Previous studies of intertemporal labor supply (MaCurdy [1981]; Altonji [1986]) use instruments such as education and background for the Euler equation. But they also use age, which is invalid by my criteria because it varies over time. As shown below, this difference matters for empirical results.

(2) Taste shocks have no aggregate component. This assumption implies that all aggregate variables are uncorrelated with changes in tastes. Any aggregate variable is a linear combination of year dummies, and so the efficient way to use aggregate information for estimation is to use year dummies as instruments.

Again, this assumption might fail, but the failures do not appear important. Aggregate tastes may contain long-term trends, but aggregate taste shifts are not important for the year-to-year changes in hours studied here. Aggregate tastes for work may have changed between the counter-culture 60s and the current age of yuppies. But surely shocks such as the sharp decline in hours in 1982 and the recovery in 1983 had little to do with taste changes.

(3) Any variable known at t is uncorrelated with the expectational error [u.sub.[tau]+1. This assumption follows from rational expectations.

These three assumptions determine the proper instruments for the static-in-differences and Euler equations. The static errors are changes in tastes, and so both year dummies and time-invariant micro variables are valid. The Euler errors include both expectational errors and taste changes, and the former are probably correlated with year dummies: while I rule out aggregate taste shocks, aggregate information shocks, such as news that a recession has begun, are allowed. I generally add year dummies to the Euler equation to capture aggregate news and use only micro variables as excluded instruments.

In section V the (over) identifying restrictions described here are tested. The tests of assumption (2) are particularly important because they provide evidence on the basic model of unconstrained optimization. I test (2) by adding aggregate variables, such as the change in the unemployment rate, to the labor supply equations. Given (2), the model implies that these variables have zero coefficients. The alternative hypothesis of quantity constraints suggests that aggregate variables matter, because fluctuations in constraints have an aggregate component. (Constraints are tightest, and so hours of work are lowest, during a recession.) Quantity constraints could cause the data to reject assumption (2).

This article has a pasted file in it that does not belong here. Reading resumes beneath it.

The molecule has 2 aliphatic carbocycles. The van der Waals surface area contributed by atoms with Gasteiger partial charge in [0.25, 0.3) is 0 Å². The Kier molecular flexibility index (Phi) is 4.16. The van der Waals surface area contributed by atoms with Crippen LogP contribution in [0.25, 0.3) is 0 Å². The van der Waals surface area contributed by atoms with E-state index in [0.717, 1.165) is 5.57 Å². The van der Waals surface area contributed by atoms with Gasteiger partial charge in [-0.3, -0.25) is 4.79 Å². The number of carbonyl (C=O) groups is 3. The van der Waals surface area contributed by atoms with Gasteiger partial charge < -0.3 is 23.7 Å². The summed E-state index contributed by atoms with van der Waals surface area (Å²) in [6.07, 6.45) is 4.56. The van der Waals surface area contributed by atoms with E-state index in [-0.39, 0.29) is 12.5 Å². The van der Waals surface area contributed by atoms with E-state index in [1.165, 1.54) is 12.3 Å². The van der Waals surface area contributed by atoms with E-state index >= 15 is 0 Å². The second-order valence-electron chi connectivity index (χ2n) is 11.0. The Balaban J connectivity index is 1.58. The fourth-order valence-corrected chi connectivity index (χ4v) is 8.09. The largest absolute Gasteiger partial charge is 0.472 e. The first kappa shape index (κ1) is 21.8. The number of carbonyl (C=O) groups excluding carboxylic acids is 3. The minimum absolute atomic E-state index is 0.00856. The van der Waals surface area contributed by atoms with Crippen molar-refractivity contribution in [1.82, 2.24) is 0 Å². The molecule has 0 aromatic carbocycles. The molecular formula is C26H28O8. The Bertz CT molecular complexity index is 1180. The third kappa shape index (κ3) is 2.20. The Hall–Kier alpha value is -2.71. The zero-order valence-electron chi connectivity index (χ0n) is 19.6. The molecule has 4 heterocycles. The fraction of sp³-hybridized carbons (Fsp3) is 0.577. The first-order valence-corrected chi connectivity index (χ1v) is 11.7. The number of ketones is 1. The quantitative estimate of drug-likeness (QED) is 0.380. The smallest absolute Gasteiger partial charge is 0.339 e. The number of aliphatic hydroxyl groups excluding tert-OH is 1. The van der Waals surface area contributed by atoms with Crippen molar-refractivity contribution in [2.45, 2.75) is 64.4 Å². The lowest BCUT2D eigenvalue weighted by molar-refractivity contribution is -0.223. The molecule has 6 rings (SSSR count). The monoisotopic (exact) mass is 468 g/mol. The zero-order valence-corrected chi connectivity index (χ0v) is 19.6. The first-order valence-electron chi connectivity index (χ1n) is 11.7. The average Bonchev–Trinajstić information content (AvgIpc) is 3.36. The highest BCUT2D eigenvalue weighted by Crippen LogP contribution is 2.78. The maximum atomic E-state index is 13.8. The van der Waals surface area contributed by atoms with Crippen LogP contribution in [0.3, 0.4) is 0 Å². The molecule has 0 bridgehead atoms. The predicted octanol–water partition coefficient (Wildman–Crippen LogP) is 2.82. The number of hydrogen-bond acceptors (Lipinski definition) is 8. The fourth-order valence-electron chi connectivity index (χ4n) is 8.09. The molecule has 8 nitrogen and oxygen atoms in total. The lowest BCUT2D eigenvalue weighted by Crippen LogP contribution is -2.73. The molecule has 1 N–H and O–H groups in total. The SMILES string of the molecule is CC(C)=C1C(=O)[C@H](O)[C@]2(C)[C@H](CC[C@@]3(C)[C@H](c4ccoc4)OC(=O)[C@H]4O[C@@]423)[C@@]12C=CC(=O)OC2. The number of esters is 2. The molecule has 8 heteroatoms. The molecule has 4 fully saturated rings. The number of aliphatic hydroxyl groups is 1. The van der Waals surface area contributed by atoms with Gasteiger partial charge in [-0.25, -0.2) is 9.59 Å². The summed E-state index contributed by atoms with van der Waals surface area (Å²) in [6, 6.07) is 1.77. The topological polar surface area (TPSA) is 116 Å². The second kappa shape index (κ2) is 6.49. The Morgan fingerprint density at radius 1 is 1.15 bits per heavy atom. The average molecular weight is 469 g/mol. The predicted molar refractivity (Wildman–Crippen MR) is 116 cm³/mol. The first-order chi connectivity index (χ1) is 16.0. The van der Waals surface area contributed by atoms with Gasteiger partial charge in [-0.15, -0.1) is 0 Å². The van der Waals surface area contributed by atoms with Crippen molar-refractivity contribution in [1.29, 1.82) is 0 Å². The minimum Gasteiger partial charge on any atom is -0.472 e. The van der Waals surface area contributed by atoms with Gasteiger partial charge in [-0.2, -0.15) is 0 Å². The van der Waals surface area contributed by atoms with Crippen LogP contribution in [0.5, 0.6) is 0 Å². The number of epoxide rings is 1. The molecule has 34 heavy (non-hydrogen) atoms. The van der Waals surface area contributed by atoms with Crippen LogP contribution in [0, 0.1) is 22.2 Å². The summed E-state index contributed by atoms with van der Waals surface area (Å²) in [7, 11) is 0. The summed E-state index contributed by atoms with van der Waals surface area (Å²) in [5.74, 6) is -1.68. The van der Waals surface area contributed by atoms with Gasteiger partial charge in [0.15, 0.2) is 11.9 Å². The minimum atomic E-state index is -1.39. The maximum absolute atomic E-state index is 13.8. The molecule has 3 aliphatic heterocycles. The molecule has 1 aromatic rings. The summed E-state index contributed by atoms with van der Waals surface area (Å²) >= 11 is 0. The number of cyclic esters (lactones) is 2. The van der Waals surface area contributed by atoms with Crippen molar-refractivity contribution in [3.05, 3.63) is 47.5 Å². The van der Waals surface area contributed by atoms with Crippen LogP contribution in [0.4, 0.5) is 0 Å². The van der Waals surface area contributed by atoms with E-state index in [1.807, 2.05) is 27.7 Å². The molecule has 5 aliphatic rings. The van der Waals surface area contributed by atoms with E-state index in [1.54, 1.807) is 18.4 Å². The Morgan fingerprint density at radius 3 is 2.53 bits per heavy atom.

Data are drawn from the first fourteen waves (1968-1981) of the Michigan Panel Study of Income Dynamics. The sample is restricted to men ages 25-59 to avoid the econometric complications that arise when many individuals work zero hours.(8)

I use the standard PSID measures of hours, wages, and consumption. Labor supply is annual hours of work and the wage is annual labor earnings divided by hours. Since the wage is an average, it differs from the marginal wage in the model's first-order condition if a worker holds a second job or receives an overtime premium. Consumption is measured by food consumption; one can justify this rigorously only if utility is separable in food consumption and other consumption (see Zeldes [1989] for details).(9) The data problems increase the value of comparing results for constrained and unconstrained workers. One could blame negative results for the entire sample on poor data, but differences between the two groups cannot be dismissed as easily.

The consumer price index and PSID data on marginal tax rates are used to construct real after-tax wages.(10) Food consumption is deflated by the CPI for food. The interest rate at t is the annual average of the after-tax Treasury bill rate at t deflated by the change in the CPI between [tau] and [tau]+1. Finally, the micro instruments for the labor supply equations are dummies for education level and economic status of parents, interactions among these variables, and dummies for race, region, residence in an SMSA, union status, and industry.(11)